Richard: I’ve been around anti-colonial struggles for a long time – Nicaragua and South Africa are just two examples – and one of the things that gets said is that equality for women and sexual rights will come after national liberation. And they never do. Many queer folks who were central to these struggles remained closeted. What has been interesting about countering the pink-washing campaign and the stereotypes about Palestine and Palestinians is that queerness and queer rights have been at the forefront of the struggle, at least in Toronto. Our work has been recognized by the international BDS movement, and there has been an open dialogue with people in Palestine – who are not queer – around questions of sexuality. That shift in itself is interesting; it’s qualitatively ?different from other struggles I’ve partipated in.
Countries are often deemed good or bad on the basis of their laws around sexuality. But we know that, even if you have the most progressive laws, things like homophobia and transphobia are social processes that take a long time to change. South Africa has the most progressive constitution in the world; nevertheless, we hear about lesbians getting murdered and raped. I come from Trinidad and Tobago, where colonial laws are still on the books, and there is a big debate as to whether or not to get rid of them. When I go there, I see an incredible amount of activism and social progress despite what’s on the books. States – including Israel and Canada – appropriate progressive laws that have been won by queer activists and use them to push another agenda.
Natalie: Two things are happening in this particular moment. On one hand, the Israeli state’s mobilization of gay rights has created a platform that Palestinian rights struggles need to seize. Having a queer response to pink-washing becomes an important site of Palestinian solidarity work. We need to respond to the liberal narratives that the Israeli state has mobilized, and it’s very difficult to do that without a queer perspective. On the other hand, we are in a historical moment when people seem impatient with masculinist national liberation narratives. Anyone who has looked at movements against colonialism can see these narratives played out over and over again. We have fewer anti-colonial movements of this kind today because of official decolonization and because today’s colonialism needs to be contested differently. It’s thus a ripe moment for Palestinian liberation struggles to enter into everyday public consciousness. We are seeing public intellectuals, young activists, scholars, artists, and others intervene in ways that make it difficult to pretend the struggle for Palestinian rights is solely a struggle of militarized resistance against an occupying power. Israel’s more liberalized public relations strategies are a reflection of this; its tactics need to be different. At the same time, we need to reassess our ideas of liberation and resistance.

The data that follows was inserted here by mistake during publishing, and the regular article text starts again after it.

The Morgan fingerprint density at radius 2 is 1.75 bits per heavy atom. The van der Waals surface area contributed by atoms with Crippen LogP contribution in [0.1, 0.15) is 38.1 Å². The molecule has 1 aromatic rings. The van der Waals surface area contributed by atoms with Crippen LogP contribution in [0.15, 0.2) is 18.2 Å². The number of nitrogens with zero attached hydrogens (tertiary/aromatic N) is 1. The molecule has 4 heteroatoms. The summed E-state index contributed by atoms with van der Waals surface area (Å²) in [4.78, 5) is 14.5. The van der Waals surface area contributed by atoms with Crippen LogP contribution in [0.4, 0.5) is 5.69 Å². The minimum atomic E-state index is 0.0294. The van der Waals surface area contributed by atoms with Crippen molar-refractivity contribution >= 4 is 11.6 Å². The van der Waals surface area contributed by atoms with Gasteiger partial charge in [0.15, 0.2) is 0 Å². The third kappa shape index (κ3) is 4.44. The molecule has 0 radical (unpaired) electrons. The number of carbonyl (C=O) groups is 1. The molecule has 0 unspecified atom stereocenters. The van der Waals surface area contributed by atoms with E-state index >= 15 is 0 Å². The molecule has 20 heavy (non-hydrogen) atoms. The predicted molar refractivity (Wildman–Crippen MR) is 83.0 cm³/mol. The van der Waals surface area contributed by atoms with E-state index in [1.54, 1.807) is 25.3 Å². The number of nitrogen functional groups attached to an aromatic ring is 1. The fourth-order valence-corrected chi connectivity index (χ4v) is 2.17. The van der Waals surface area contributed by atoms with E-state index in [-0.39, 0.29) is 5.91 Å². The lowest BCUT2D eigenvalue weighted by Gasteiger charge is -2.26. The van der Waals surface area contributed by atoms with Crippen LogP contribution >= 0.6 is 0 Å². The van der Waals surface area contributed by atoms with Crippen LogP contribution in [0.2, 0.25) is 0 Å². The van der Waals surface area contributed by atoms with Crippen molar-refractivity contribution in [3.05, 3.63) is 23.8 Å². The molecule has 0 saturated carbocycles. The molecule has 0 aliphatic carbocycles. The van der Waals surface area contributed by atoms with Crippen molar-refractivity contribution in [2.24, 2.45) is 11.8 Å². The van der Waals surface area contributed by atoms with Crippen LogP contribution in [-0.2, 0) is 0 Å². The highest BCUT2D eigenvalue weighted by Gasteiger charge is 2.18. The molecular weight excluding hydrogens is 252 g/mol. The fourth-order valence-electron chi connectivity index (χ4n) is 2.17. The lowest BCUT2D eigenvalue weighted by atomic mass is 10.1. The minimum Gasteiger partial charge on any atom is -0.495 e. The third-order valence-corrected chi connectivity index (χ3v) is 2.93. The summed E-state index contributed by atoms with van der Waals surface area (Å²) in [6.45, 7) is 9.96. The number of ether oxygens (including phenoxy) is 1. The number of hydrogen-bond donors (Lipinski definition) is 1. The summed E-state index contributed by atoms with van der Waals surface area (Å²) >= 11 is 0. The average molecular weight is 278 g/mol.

The Palestinian liberation struggle has a massive international solidarity movement. In order to galvanize and maintain this support, our strategies need to be adaptable. QuAIA is one example of this, and the fact that representatives from the Palestinian Campaign for the Academic & Cultural Boycott of Israel (PACBI) know about and acknowledge our work reflects the fact that this political moment requires multiple frames for engaging. In QuAIA, we don’t speculate about how liberation will function once it’s achieved, or even how it might be achieved. Instead, we aim to disrupt a dominant narrative circulating in this particular historical moment.
Tim: In certain ways, it was easier in the old days when national liberation movements happened under the hegemony of either communist or socialist formations – with all of their limitations. During the Chinese revolution, “women hold up half the sky” was a central slogan. Liberation included struggle against Han chauvinism. There was a general notion that sexual liberation, gender liberation, and national liberation were all streams flowing down the same watershed in the same direction, and that they were destined to meet. With the collapse of the socialist bloc, national liberation movements ceased to be hegemonically bound up with such positions. Palestine is a special case because there are still very strong forces within its national liberation movements that remain philosophically committed to these principles. Consequently, there’s space for common work and negotiation although homophobia exists at the same time. In general, however, the contemporary terrain is trickier because the constellation of forces has shifted. Anti-colonialism means something different than it did during the South African anti-apartheid struggle. Those doing solidarity work with Palestinians are in a really interesting and complicated situation. We must try to support anti-colonial and national liberation movements while, at the same time, differentiating ourselves from the reactionary elements that have always existed within them. H
1 Pride Toronto is the non-profit, municipally funded organizing body behind the annual series of gay pride events in Toronto.